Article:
The Munich Agreement History Lessons

The Munich Agreement is one of the most criticized diplomatic agreements in history. In 1938, Adolf Hitler aimed to close the Sudetenland, the German-dominated part of Czechoslovakia, to Germany. Faced with rising tensions, British Prime Minister Neville Chamberlain rushed to Germany in September to discuss how to keep the continent at peace. Without consulting Czechoslovakian leaders, he accepted Hitler`s request, a decision that was finally formalized when Germany, Britain, France and Italy signed the Munich Accords on 30 September. Chamberlain returned from Munich and announced that he had achieved “peace for our time.” He was wrong. Less than a year later, German troops invaded Poland. The Second World War had begun. But was the lesson of Munich simply that appeasement does not bring peace? It is also this – although it is certainly not the unsured consequence that some have tried to draw from it, that all peace is synonymous with appeasement and that force is the only reliable instrument of diplomacy. The real lessons are deeper. But Bush and the Cold War hawks misunderstood Munich. What she felt was a lack of hardness was a deliberate collusion with dictators to fight communism elsewhere.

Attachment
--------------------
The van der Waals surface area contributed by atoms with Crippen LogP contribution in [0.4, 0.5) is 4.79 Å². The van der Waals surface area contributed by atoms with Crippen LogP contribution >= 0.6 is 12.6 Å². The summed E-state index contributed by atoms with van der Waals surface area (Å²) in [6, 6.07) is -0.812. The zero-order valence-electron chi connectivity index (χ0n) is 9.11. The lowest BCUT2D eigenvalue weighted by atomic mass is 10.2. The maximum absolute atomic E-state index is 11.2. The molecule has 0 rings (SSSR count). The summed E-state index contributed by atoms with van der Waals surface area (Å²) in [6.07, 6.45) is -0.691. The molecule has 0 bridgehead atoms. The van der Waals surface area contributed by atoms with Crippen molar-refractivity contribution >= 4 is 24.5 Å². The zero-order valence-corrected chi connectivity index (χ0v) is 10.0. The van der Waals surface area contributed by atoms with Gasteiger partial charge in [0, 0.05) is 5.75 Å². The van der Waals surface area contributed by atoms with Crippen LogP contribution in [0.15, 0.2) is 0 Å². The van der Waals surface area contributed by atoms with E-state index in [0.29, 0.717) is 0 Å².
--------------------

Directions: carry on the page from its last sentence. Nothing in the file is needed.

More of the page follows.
If they had carefully considered the importance of the real Munich decision, they would have understood that they were not responding to the “lessons of Munich”, as they have often claimed, but that they were in fact repeating the same mistakes as the great employee Neville Chamberlain. One of these lessons repeats the lesson of the birth of Czechoslovakia in the midst of the collapse of Austria-Hungary – that in a moment of crisis, no state can survive without the active support of all its peoples, and not just of a dominant segment. If the Czechoslovak Republic had been able to count on the unwavering support of its peoples, Hitler would have thought twice before attacking them – and “Edouard Daladier and Chamberlain would have thought twice before abandoning them. In these times of peace and tranquillity, he does not seem to allude to it. A dominant segment of a population, especially if it secures foreign aid, can keep a state active and force dissidents to live with it. It can even create a semblance of normality. But if a state is to survive under pressure, compliance with its rule is not enough. Then a state needs more than power or nobility of purpose: it needs the reckless loyalty of its people.

Power is not a substitute: a state that cannot win the active loyalty of all its peoples will be vulnerable to a Municher.